After I’ve run out of words to put on my list I ask myself 3 questions:
- What are my current commitments? (active projects + responsibilities).
- What ultimate outcome/result am I after? (that thing that I will be most proud of before I die)
- What sub-outcome/sub-result will have the most impact at this time? (critical path item, lead domino for other items)
The answers to these 3 questions will help eliminate most of the list and highlight what my most important thing is.
Setting your target the day before allows you to come up with creative methods for completing the task while you sleep.
After I’ve identified my critical actions tomorrow I let my mind wind down by reading OR listening to a fiction book. Fiction books are full of great imagery which allows my mind to relax. After reading or listening to a few pages of fiction my mind is primed to go to sleep and begin dreaming. I find the imagery I generate while reading fiction allows me to start dreaming much quicker than when I don’t read fiction before bed.
A foam roller is essentially a hard, cylindrical object used to roll out and lengthen your muscles. Initially, a foam roller can be seen as a torture device! But soon it will become a great way to loosen muscle and stretch out your back. Watch the following video for details:
Before bed I will ‘roll out’ my quadriceps, IT band (located on the side of my leg) and back (as shown in the video). This causes a release of endorphins from the slight pain, which helps me to fall asleep easier. It also prevents soreness and potential injury (sitting most of the day and do significant long-term damage to the body).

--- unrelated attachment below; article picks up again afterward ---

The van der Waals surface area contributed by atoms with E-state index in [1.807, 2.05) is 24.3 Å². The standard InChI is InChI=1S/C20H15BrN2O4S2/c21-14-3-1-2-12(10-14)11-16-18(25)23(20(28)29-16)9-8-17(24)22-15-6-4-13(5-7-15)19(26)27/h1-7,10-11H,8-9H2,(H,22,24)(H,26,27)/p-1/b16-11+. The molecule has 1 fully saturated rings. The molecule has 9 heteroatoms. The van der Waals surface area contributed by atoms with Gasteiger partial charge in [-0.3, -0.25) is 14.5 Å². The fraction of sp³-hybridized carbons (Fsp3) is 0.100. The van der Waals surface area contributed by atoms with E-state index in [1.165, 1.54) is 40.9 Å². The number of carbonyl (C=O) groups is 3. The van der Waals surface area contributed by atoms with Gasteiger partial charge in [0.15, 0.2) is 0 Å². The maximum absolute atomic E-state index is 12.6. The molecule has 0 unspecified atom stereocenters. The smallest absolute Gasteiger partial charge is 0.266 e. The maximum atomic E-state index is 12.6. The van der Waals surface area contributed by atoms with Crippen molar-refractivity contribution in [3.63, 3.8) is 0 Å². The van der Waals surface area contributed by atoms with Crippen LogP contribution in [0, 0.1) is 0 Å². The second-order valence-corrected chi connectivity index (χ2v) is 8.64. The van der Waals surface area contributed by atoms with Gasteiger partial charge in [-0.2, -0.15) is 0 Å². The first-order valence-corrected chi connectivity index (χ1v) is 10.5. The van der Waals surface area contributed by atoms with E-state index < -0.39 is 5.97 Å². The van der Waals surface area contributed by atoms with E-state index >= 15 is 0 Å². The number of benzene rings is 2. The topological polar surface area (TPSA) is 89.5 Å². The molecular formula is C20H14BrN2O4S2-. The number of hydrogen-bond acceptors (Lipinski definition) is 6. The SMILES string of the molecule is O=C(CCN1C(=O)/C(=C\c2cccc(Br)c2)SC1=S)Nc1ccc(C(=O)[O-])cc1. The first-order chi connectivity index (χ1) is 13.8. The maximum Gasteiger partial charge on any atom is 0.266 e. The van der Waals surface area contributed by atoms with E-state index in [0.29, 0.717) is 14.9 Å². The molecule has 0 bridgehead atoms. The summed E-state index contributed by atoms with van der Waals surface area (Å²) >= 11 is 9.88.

Setup the Ideal Sleep Environment
I end my nighttime routine by getting in my warm cozy bed. But first, I ensure the following ‘ideal’ sleep conditions are met:
- Low room temperature to help reduce the my body temperature and release more melatonin (you cold also invest in a chili pad if your a big spender)
- Humidity level around 45%. Anything lower than 45% will cause me to wake up with a dry throat (I live in a dry climate). I use the this humidifer and this humidistat.
- Total darkness. I put on a sleep mask to completely block out light. You could skip the mask and just use black out blinds and cover all electronic devices LEDs.
- Total silence. I put in some earplugs to prevent typical noises from waking me up.
“This is a useful habit I’ve heard about from dozens of top performers, ranging from surgeons to athletes to comedians. Just before falling asleep, they play a movie of their idealized performance in their heads. A wide body of research supports this idea, linking visualization to improved performance, motivation, mental toughness, and confidence. Treat it as a way to rev the engine of your unconscious mind, so it spends more time churning toward your goals.” – Daniel Coyle, The Little Book of Talent
As you lay in bed, visualize yourself doing the important work you have planned for tomorrow: leading a meeting, writing a report, studying for an exam, etc. See yourself doing the work necessary to overcome obstacles and achieve a great result.